‘Waste man­age­ment a busi­ness op­por­tu­nity’

Lesotho Times - - News - Lim­pho Sello

the Min­istry of tourism, en­vi­ron­ment and Cul­ture has called for more con­certed ef­forts in mak­ing waste man­age­ment a busi­ness op­por­tu­nity to al­le­vi­ate un­em­ploy­ment and boost eco­nomic growth.

the min­istry’s direc­tor of en­vi­ron­ment, Stan­ley da­mane, made the re­marks dur­ing a work­shop on clean waste man­age­ment at lancers Inn on tues­day.

the work­shop, which was held with the fi­nan­cial sup­port of the United Na­tions Industrial devel­op­ment or­gan­i­sa­tion, was at­tended by gov­ern­ment of­fi­cials, the pri­vate sec­tor, non-gov­ern­men­tal or­gan­i­sa­tions and academia as well as small and medium en­ter­prises.

It sought to iden­tify ways by which mu­nic­i­pal waste could be man­aged in an en­vi­ron­men­tally sound and eco­nom­i­cally ben­e­fi­cial man­ner.

Ac­cord­ing to Mr da­mane, le­sotho needed to join the global trend of har­ness­ing the value found in waste by em­ploy­ing in­no­va­tive ways of reusing, re­cy­cling and de­vel­op­ing new prod­ucts from waste.

“Waste can be a se­ri­ous prob­lem if not man­aged prop­erly, but it also presents am­ple eco­nomic op­por­tu­ni­ties when ap­proached pos­i­tively,” Mr da­mane said.

he said stake­hold­ers in waste man­age­ment fell into two dis­tinct groups: “those who per­ceive waste as an en­vi­ron­men­tal nui­sance that is only wor­thy of dis­posal in a land­fill, and those who per­ceive it as a busi­ness op­por­tu­nity that is worth un­der­stand­ing, reg­u­lat­ing and in­vest­ing in.

“how­ever, the trend in re­cent years is skewed to­wards re­source re­cov­ery and in­creased ben­e­fit from waste man­age­ment. this trend, there­fore, raises a ques­tion of whether we should still be talk­ing about waste man­age­ment or re­source man­age­ment.”

Mr da­mane called on the stake­hold­ers to adopt a “re­newed un­der­stand­ing and ap­proach” to waste man­age­ment. he fur­ther noted that de­vel­op­ing coun­tries were experiencing rapid growth in the gen­er­a­tion of var­i­ous kinds of waste in­clud­ing waste elec­tri­cal and elec­tronic equip­ment or elec­tronic waste (e-waste), waste agri­cul­tural biomass and waste plas­tics.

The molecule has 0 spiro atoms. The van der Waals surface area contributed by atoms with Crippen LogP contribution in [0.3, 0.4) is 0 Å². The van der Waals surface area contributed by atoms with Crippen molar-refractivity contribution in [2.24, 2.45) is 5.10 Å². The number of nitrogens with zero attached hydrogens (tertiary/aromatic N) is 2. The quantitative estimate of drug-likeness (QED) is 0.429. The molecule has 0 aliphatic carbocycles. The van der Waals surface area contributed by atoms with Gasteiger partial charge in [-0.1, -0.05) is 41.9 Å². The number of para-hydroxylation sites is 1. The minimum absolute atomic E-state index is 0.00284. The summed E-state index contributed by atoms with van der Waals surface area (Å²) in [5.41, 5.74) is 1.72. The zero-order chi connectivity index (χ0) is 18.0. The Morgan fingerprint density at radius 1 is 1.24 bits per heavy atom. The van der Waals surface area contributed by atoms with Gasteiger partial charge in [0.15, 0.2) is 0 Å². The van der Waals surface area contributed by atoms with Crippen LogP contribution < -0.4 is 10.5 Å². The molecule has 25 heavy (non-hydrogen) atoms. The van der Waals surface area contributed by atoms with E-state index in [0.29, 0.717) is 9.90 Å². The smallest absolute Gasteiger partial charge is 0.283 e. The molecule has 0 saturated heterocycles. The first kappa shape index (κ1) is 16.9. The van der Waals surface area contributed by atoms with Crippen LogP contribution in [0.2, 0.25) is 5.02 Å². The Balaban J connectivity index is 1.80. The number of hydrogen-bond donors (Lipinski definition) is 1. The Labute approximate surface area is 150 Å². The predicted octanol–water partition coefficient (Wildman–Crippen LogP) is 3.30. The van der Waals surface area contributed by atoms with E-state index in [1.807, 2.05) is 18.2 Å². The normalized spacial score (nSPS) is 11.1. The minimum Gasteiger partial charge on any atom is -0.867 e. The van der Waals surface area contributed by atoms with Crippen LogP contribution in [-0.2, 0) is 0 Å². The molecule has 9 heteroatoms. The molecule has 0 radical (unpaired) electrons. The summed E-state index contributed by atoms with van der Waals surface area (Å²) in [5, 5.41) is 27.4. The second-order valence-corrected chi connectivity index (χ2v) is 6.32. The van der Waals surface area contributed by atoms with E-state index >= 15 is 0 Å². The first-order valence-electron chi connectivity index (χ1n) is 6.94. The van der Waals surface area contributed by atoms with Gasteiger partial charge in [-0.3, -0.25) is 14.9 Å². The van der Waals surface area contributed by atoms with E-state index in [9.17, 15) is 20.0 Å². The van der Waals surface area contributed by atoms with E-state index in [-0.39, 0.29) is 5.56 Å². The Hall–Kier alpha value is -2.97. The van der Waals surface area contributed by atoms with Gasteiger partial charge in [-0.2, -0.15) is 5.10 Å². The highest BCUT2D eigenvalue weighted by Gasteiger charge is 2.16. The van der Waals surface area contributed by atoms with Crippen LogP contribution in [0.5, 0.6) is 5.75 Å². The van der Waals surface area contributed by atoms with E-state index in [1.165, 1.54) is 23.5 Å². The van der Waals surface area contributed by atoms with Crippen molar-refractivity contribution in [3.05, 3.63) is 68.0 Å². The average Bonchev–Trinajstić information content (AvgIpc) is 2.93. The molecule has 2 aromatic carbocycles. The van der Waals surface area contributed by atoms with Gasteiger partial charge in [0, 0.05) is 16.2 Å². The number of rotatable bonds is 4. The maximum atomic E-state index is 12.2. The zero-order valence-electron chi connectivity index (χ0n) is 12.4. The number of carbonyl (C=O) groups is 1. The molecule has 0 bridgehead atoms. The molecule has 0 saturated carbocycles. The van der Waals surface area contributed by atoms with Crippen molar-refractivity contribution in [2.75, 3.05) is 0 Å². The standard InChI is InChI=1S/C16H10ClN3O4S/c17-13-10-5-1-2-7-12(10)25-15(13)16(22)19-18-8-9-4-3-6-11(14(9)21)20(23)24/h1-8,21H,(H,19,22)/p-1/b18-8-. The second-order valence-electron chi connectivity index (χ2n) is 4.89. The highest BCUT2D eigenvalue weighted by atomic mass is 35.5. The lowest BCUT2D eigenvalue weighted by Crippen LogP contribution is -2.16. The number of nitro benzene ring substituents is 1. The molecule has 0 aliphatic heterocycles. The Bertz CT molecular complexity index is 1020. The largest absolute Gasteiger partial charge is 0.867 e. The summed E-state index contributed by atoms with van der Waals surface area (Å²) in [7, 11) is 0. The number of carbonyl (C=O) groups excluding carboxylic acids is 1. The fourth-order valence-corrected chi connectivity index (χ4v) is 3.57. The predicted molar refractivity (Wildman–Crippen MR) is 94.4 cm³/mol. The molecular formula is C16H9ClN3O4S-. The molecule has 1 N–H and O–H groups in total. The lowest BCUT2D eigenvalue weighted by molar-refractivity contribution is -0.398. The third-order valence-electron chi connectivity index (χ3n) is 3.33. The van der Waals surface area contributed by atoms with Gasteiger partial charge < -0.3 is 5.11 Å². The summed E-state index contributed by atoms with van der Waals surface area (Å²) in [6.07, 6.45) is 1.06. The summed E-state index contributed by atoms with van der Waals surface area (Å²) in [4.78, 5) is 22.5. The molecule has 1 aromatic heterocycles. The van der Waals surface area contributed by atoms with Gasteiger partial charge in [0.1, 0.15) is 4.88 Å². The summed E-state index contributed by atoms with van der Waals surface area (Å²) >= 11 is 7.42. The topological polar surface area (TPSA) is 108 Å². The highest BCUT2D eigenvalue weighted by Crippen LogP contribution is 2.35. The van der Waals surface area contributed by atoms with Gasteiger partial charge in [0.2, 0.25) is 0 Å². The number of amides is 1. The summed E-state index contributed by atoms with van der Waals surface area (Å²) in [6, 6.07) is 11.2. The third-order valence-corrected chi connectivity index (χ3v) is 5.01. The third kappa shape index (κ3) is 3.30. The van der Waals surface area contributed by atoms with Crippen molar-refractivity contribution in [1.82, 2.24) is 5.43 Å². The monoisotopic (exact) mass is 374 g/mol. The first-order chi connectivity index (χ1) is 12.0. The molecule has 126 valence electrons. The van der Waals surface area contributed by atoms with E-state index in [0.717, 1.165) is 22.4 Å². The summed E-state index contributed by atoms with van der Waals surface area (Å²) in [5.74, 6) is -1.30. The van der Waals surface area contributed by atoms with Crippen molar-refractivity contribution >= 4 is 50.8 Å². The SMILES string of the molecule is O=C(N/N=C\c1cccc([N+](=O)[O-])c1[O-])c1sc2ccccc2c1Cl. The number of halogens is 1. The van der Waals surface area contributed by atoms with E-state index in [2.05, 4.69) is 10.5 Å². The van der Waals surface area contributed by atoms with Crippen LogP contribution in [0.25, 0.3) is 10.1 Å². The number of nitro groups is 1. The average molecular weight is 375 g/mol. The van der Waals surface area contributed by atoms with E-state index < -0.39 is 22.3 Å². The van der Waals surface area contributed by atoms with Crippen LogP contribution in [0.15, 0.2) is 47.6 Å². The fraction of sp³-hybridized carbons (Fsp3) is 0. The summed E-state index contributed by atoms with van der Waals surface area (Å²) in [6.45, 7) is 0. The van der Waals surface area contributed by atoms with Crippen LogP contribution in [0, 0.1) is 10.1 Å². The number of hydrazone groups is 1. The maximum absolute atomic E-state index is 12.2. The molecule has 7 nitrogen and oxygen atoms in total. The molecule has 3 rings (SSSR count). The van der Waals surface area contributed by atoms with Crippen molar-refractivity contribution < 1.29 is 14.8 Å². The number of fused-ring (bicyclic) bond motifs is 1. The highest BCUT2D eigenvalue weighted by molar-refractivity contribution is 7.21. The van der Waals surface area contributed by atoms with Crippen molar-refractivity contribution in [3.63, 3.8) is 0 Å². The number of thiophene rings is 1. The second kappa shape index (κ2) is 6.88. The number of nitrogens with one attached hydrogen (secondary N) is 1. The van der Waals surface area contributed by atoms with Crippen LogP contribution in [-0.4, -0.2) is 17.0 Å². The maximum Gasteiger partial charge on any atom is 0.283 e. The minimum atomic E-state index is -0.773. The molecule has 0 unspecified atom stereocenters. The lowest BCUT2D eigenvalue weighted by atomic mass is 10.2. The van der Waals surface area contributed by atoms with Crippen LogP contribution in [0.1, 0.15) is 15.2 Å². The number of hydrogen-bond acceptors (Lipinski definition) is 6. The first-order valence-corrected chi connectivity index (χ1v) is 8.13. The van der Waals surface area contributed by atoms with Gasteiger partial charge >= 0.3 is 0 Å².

“The sur­vey con­ducted in 2006 on e-waste pre­dicts that by 2017 le­sotho will dis­card over 103 tonnes per year while the re­pair shops al­ready han­dle more than 18 tonnes of e-waste per year,” he said.

“Ac­cord­ing to stud­ies con­ducted in Maseru in 2006, on av­er­age, each per­son gen­er­ates 0.3kilo­grams (kg) of waste per day. If each per­son in Maseru gen­er­ates 0.3kg per day, it can be cal­cu­lated that 300 000 peo­ple living in Maseru can gen­er­ate 90 000kg per day or 32 850 000kg per an­num, which is equiv­a­lent to 32 900 tonnes per an­num.”

Mr da­mane said le­sotho does not have the ca­pac­ity to han­dle the waste, which con­sists of plas­tic, pa­per, ewaste, glass and other items.

“An ap­pro­pri­ate waste man­age­ment sys­tem is an im­per­a­tive for all waste types found in le­sotho, and such a sys­tem must surely ben­e­fit the econ­omy in many ways,” he said.

the global waste to en­ergy mar­ket, Mr da­mane said, is set to grow to over $28.6 bil­lion (about M310 bil­lion) by 2016, hence the need to main­stream en­vi­ron­men­tal con­cerns in the sec­toral plans and eco­nomic devel­op­ment ac­tiv­i­ties.

“there is clearly a need to con­sider a public-pri­vate ap­proach in our en­de­vour to bet­ter man­age waste in le­sotho that is driven at com­mu­nity level

and us­ing low en­ergy/low tech­nol­ogy re­sources,” he said.

“A holis­tic waste man­age­ment ap­proach will pro­mote ef­fec­tive and ef­fi­cient man­age­ment of waste in­clud­ing ap­pli­ca­tion of the seven rs (re­duce, re­use, re­cy­cle, re­think, re­search, refuse and re­cover). this is an es­sen­tial el­e­ment for pro­mot­ing sus­tain­able pat­terns of con­sump­tion and pro­duc­tion.”

dur­ing the work­shop, the Le­sotho Times also spoke to Mam­pho Set­loboko who man­u­fac­tures bags and hats us­ing plas­tic ma­te­ri­als. Ms Set­loboko, who has been work­ing with plas­tic and other “waste” prod­ucts for the past 25 years, said she was strug­gling to sell her prod­ucts due to space con­straints and lack of mar­ket­ing op­por­tu­ni­ties.

“I used to show­case my prod­ucts at flea mar­kets but it was not vi­able, so I now keep them at home and only sell to peo­ple who al­ready know about my work when they call to make their or­ders,” she said.

Ms Set­loboko ex­pressed hope the work­shop would equip them with skills to mar­ket her prod­ucts more ef­fec­tively, adding that since her busi­ness was cost ef­fec­tive she only need guid­ance by ex­perts to be­come prof­itable.

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